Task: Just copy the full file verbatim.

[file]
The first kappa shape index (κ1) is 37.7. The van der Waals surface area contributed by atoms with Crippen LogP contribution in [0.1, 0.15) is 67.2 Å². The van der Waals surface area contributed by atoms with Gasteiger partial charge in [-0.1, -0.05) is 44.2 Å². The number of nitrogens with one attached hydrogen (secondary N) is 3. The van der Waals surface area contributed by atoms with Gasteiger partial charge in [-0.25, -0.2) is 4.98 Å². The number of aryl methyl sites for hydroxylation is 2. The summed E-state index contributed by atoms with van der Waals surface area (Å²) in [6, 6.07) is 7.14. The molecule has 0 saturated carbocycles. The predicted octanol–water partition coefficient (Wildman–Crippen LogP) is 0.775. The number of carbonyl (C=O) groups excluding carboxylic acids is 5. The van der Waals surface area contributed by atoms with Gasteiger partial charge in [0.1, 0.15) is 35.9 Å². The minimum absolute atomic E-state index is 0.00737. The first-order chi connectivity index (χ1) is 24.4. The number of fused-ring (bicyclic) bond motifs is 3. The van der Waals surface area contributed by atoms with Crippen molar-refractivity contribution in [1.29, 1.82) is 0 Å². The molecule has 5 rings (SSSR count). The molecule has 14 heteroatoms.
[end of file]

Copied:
The first kappa shape index (κ1) is 37.7. The van der Waals surface area contributed by atoms with Crippen LogP contribution in [0.1, 0.15) is 67.2 Å². The van der Waals surface area contributed by atoms with Gasteiger partial charge in [-0.1, -0.05) is 44.2 Å². The number of nitrogens with one attached hydrogen (secondary N) is 3. The van der Waals surface area contributed by atoms with Gasteiger partial charge in [-0.25, -0.2) is 4.98 Å². The number of aryl methyl sites for hydroxylation is 2. The summed E-state index contributed by atoms with van der Waals surface area (Å²) in [6, 6.07) is 7.14. The molecule has 0 saturated carbocycles. The predicted octanol–water partition coefficient (Wildman–Crippen LogP) is 0.775. The number of carbonyl (C=O) groups excluding carboxylic acids is 5. The van der Waals surface area contributed by atoms with Gasteiger partial charge in [0.1, 0.15) is 35.9 Å². The minimum absolute atomic E-state index is 0.00737. The first-order chi connectivity index (χ1) is 24.4. The number of fused-ring (bicyclic) bond motifs is 3. The van der Waals surface area contributed by atoms with Crippen molar-refractivity contribution in [1.29, 1.82) is 0 Å². The molecule has 5 rings (SSSR count). The molecule has 14 heteroatoms.